Xapien blog images-ESG


AI and ESG: Where’s the private market heading?

Xapien blog images-ESG

Current ESG reporting is flawed. It’s inconsistent, often unregulated, and driven by data, rather than a whole, holistic picture. And, there are no standardised guidelines or universal methods for presenting data.

Earlier this year, the leading rater of green credentials, MSCI, gave some of Wall Street’s largest banks headline rating upgrades even though they continue to lend billions of dollars to fossil fuel companies. The banks, which included Wells Fargo, Citibank, and Morgan Stanley, arranged a combined $74 billion of loans for polluting industries.

How did this happen? MSCI’s ESG ratings focus on the proportion of loans to fossil fuel companies within a bank’s lending portfolio, rather than the total sums loaned. Meanwhile, a bank that lends less but has a larger proportion of its portfolio dedicated to loans with a large carbon footprint may receive a lower rating. 

This isn’t necessarily a bad approach, but it highlights just how difficult it is to accurately gauge ESG credentials. Even the leading rater of green credentials releases ratings that immediately appear flawed highlighting the difficulties of sustainable investing today.

ESG matters, but can it be trusted?

Investors know that current ESG reporting is flawed. It’s inconsistent, often unregulated, and driven by data, rather than a whole, holistic picture. There are no standardised guidelines or universally accepted methods for presenting data. As a result, businesses are left to independently determine how to aggregate and report ESG data.

Last year, ESG funds experienced net outflows for the first time, according to Refinitiv-Lipper. Oil and gas stocks surged, while technology and growth stocks – favoured by ESG investors – faced a decline. This was driven by factors such as the Russia-Ukraine war, increased inflation, rising interest rates, and investors need to preserve capital.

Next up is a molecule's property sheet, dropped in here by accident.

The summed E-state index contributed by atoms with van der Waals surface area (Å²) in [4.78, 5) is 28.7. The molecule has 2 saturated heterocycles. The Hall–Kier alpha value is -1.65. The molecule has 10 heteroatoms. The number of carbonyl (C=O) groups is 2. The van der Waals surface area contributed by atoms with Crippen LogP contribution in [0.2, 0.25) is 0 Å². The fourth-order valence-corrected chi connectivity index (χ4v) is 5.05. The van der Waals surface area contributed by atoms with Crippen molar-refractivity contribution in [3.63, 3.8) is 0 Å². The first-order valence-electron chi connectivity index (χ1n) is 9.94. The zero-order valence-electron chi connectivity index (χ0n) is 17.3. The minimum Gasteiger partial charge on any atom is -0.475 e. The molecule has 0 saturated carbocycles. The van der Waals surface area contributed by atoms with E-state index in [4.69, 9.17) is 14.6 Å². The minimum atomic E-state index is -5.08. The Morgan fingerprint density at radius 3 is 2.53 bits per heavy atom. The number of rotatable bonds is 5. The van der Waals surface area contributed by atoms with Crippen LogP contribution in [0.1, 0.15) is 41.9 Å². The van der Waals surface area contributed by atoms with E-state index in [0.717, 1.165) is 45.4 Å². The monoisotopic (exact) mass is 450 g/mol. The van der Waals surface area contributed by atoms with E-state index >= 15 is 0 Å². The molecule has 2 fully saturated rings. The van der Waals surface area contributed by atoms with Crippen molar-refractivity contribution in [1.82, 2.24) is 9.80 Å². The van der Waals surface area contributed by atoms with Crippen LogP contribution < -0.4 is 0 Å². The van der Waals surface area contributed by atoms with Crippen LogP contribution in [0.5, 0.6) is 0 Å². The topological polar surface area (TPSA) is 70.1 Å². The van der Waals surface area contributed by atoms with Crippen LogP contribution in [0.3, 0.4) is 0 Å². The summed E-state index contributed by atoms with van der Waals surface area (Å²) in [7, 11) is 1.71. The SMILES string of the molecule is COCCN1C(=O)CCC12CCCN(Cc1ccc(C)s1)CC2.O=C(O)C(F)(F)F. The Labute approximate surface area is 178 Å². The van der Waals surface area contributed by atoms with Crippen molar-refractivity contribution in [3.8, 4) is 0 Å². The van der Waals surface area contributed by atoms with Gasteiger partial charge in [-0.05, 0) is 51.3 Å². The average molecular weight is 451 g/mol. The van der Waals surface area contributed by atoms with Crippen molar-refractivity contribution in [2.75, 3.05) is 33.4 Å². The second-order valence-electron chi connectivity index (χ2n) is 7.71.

“There has been a lot of questioning of ESG this past year,” Marie Niemczyk, Head of ESG Client Portfolio Management at asset manager Candia, said to Reuters.

Although investor appetite for ESG credentials is not as strong as it was a year ago – in part due to investors realising that many ESG metrics are flawed – it remains an important factor. 

Extreme climate events, unhappy employees and supply chain scandals can have serious effects on the bottom line.

“It is not rocket science to suggest that companies that have poor scores for E, S and G tend not to make fantastic investments over the medium to long term,” Rob Burgeman, senior investment manager at wealth manager RBC Brewin Dolphin, told the Financial Times.

Global ESG fund assets reached about $2.5 trillion at the end of 2022, up from $2.24 trillion at the end of the third quarter, according to Morningstar. Asset managers globally are expected to increase their ESG-related assets under management to $33.9tn by 2026, according to EY. That’s 21.5% of total global assets.

Investors still want to invest sustainably. The energy crisis has underlined the importance of moving away from fossil fuels. The US Inflation Reduction Act and the European Green Deal have provided massive tax breaks and volumes of capital to companies that facilitate this.

Enhanced regulations

Regulators in the US have imposed fines for greenwashing. Additionally, governments on both sides of the Atlantic are introducing a new definition for sustainable funds, resulting in a notable decrease in the number of ESG-compatible funds. 

For instance, the UK’s Financial Conduct Authority intends to differentiate between funds that solely exclude specific sectors or stocks and those that invest in actively sustainable companies. 

ESG regulatory and disclosure requirements are experiencing global expansion, with a particular focus on Europe. This expansion involves key players such as… 


Basel Committee on Banking Supervision (BCBS): Sets framework for managing climate-related financial risks. Aims to improve banks’ risk management and supervisors’ practices.

International Sustainability Standards Board (ISSB): Develops and approves global IFRS Sustainability Disclosure Standards.